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Older Christians Urged to Take Gospel Online

Nearly 6 out of every 10 American adults aged 65 and older are now online, according to Pew Research Center's Internet and American Life Project. Increasingly, Web use is becoming a way of life for seniors, with many seeing it as a tool for ministry.

Nearly 6 out of every 10 American adults aged 65 and older are now online, according to Pew Research Center's Internet and American Life Project. While they still lag behind their children and grandchildren when it comes to using technology, seniors are quickly gaining ground.

Between 2002 and 2012, the number of U.S. Internet users older than 65 grew 16 percent annually, according to the Nielsen Norman Group. By comparison, the number of people ages 30 to 49 using the Internet increased by about 3 percent each year. Nielsen attributes these figures to an aging population as well as a surge in the number of seniors embracing the digital age.

"Seniors are currently the fastest-growing demographic among social networks," says Wes Bartel, national director of Senior Adult Ministries for the Assemblies of God. "There are millions of people aged 65 and older using Facebook, Twitter and Skype."

Increasingly, Web use is becoming a way of life for seniors. Among Internet users 65 and older, 71 percent go online on a typical day (compared to 82 percent of adult Internet users overall), according to Pew Research.

Internet use is least prevalent among Americans aged 80 and over, Pew found. Yet even among this group of seniors, dubbed the "G.I. Generation,” 37 percent are active online.

Bartel says more seniors logging onto the Internet can aid the spread of the gospel. Not only can an increasing number of online seniors access ministry resources, such as evangelistic websites and church broadcasts, older Christians can also engage in Internet outreach, he says.

"Today, we are seeing increased ministry opportunities for seniors online," Bartel says. "They can share important biblical values on family blog sites and social media. Getting on Facebook can be an opportunity for encouraging friends, posting life lessons, and sharing Bible knowledge."

Social networks, such as Facebook and LinkedIn, are gaining popularity among seniors. The number of Internet users aged 65 and older participating in social networks grew from 13 percent in 2009 to 43 percent in 2013, according to Pew Research.

Ginny Carter, who is 85, joined Facebook in 2009. She sees the Internet as a mission field. Many of her posts are related to faith. She has written and posted hundreds of devotional essays. She also operates a Facebook prayer chain, sharing urgent needs she receives or comes across in her news feed.

"Once in a while I get a 'like' from someone I never even knew was reading," Carter says. "You never know whose life you might touch. It’s just such an opportunity in the Lord."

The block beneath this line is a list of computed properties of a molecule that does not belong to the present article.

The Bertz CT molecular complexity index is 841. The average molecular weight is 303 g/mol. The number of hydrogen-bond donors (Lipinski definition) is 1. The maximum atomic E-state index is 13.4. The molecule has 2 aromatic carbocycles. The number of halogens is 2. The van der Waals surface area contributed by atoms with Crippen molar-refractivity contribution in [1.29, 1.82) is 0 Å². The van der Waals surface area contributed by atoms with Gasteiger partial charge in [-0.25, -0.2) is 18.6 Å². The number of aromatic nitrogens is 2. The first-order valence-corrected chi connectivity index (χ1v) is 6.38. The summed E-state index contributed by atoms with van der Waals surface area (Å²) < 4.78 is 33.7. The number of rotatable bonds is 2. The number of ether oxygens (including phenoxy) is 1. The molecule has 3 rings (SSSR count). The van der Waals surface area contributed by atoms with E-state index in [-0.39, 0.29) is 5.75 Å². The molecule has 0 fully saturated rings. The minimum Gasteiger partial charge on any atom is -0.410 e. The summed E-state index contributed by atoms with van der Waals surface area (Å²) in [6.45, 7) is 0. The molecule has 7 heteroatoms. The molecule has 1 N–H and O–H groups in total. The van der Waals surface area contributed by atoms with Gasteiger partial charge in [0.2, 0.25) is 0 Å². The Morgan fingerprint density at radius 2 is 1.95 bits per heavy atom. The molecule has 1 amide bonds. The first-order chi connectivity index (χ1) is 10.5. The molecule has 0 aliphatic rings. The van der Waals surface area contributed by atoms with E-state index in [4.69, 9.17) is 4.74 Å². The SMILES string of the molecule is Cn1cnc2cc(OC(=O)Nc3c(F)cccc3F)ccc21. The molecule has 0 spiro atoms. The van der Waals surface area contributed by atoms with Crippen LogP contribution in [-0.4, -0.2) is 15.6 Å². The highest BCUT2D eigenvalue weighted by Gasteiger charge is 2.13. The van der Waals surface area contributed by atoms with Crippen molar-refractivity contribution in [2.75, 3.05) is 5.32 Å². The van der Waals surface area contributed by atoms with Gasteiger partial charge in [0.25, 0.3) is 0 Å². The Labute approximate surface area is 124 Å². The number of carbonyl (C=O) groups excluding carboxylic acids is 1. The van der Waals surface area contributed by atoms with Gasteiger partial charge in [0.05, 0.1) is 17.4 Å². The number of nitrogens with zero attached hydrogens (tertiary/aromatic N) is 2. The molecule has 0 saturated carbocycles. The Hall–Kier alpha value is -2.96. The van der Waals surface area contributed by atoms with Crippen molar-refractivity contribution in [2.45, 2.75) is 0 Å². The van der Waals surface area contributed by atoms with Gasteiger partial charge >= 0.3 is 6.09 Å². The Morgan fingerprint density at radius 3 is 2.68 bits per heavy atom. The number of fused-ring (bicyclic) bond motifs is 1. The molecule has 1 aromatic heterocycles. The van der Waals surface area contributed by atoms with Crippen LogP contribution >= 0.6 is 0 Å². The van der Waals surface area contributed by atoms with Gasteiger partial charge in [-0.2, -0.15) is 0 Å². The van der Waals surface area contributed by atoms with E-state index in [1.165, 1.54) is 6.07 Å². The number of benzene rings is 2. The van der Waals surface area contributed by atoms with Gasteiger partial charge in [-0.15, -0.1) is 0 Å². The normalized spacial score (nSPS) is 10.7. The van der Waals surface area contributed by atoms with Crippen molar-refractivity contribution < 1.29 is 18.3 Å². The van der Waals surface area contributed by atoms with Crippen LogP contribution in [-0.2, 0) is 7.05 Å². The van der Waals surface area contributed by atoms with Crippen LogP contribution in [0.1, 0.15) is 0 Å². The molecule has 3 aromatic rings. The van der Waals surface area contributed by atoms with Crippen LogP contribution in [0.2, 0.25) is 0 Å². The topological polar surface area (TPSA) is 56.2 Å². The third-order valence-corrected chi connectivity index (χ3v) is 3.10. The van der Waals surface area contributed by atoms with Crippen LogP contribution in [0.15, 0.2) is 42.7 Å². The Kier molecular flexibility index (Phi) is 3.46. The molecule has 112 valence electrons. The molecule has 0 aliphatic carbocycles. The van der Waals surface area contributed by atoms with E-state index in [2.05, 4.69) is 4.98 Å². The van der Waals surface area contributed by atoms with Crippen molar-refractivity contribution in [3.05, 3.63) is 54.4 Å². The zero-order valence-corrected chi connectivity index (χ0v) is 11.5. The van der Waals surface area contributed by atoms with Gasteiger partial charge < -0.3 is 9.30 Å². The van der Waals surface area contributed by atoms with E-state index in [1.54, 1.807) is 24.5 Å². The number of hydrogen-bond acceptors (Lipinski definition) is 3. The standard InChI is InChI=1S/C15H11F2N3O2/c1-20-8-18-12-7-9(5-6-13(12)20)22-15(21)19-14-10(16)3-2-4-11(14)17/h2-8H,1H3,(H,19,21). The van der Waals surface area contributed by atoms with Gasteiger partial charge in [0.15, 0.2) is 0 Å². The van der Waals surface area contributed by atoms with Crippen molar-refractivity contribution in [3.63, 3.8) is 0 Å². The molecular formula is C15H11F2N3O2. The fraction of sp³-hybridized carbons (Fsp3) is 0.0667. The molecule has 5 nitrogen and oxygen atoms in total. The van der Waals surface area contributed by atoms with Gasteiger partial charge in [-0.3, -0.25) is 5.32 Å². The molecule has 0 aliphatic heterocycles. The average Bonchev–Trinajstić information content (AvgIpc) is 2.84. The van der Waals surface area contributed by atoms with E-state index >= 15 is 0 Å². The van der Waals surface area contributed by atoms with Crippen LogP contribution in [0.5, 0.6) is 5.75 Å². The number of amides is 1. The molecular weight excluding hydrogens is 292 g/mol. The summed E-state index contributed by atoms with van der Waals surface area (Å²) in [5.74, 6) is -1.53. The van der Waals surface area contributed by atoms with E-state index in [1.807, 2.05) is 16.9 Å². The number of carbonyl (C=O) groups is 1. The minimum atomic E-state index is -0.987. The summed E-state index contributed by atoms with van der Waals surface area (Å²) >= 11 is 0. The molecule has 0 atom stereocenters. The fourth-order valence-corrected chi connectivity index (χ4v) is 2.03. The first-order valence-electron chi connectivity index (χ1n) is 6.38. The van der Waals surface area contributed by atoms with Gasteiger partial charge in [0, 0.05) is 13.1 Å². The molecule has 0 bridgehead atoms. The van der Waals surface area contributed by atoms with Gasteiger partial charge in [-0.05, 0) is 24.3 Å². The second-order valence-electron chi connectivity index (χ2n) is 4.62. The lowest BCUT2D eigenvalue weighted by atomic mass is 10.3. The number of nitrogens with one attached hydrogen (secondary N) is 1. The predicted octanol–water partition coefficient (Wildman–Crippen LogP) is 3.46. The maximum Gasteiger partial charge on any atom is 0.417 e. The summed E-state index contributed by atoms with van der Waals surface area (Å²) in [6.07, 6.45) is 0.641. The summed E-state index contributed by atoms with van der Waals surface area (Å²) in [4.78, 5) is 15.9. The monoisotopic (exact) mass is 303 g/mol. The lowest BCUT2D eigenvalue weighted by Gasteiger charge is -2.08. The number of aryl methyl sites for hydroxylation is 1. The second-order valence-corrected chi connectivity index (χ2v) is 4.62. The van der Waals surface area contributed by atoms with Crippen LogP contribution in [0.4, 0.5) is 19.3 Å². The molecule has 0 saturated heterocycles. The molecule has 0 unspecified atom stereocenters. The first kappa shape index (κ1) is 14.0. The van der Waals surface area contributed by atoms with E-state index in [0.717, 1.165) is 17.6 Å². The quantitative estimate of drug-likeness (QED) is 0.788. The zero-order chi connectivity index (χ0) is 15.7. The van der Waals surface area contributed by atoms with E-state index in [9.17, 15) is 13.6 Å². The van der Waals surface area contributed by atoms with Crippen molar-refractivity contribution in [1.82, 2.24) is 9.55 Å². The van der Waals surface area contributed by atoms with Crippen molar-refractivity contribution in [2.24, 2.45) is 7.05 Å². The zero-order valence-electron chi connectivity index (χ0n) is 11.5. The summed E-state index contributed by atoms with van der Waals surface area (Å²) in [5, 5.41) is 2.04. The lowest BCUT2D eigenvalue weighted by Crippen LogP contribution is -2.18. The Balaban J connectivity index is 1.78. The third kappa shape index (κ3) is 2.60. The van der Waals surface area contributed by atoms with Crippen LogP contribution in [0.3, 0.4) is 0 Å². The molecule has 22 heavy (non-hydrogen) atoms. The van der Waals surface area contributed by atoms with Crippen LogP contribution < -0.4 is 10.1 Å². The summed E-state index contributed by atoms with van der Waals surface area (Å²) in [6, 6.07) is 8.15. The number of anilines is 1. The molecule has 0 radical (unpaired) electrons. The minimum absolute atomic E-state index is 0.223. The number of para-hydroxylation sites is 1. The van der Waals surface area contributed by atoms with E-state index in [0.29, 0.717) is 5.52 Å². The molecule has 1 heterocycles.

Carter is an active contributor to an online forum for young mothers. She frequently interacts with the women, encouraging them and sharing Christ's message.

"I have come to love these mamas from all over," Carter says. "Some are believers and some aren't, but I want all of them to hear about the Lord. The Bible says the older people should mentor the younger ones, and that’s what I try to do. I am amazed at all that God has given me to do in my old age."

Carter says her online activities are no substitute for face-to-face ministry. She volunteers in the church nursery, helps with weekly Wednesday night church dinners, and works with the Junior Bible Quiz and Teen Bible Quiz ministries. Yet she says older Christians should not overlook the potential of the Internet as a ministry tool.

"I've heard so many people say, 'I've done my time,'" Carter says. “But just because you're older doesn't mean God is finished using you. God doesn't have a retirement plan for old people. Wherever there is a ministry opportunity and a mission field, older folks should find a way to get involved."

Mark Flattery, CEO and ministry director of Network211, an Internet outreach of the AG based in Springfield, Missouri, says every Christian can find a way to represent Christ online.

"The Internet levels the playing field of communication," Flattery says. "All voices are equal. Christian seniors have an unprecedented opportunity to invest in the lives of those online by sharing their opinions, life experiences, wisdom and stories of what the Lord has done in their lives. Their online expression of faith in Christ can change lives for eternity."

Article image used in accordance with Creative Commons License. Photo credit: fechi fajardo, Flickr.

Christina Quick

Christina Quick is a former Pentecostal Evangel staff writer who attends James River Church (Assemblies of God) in Ozark, Missouri.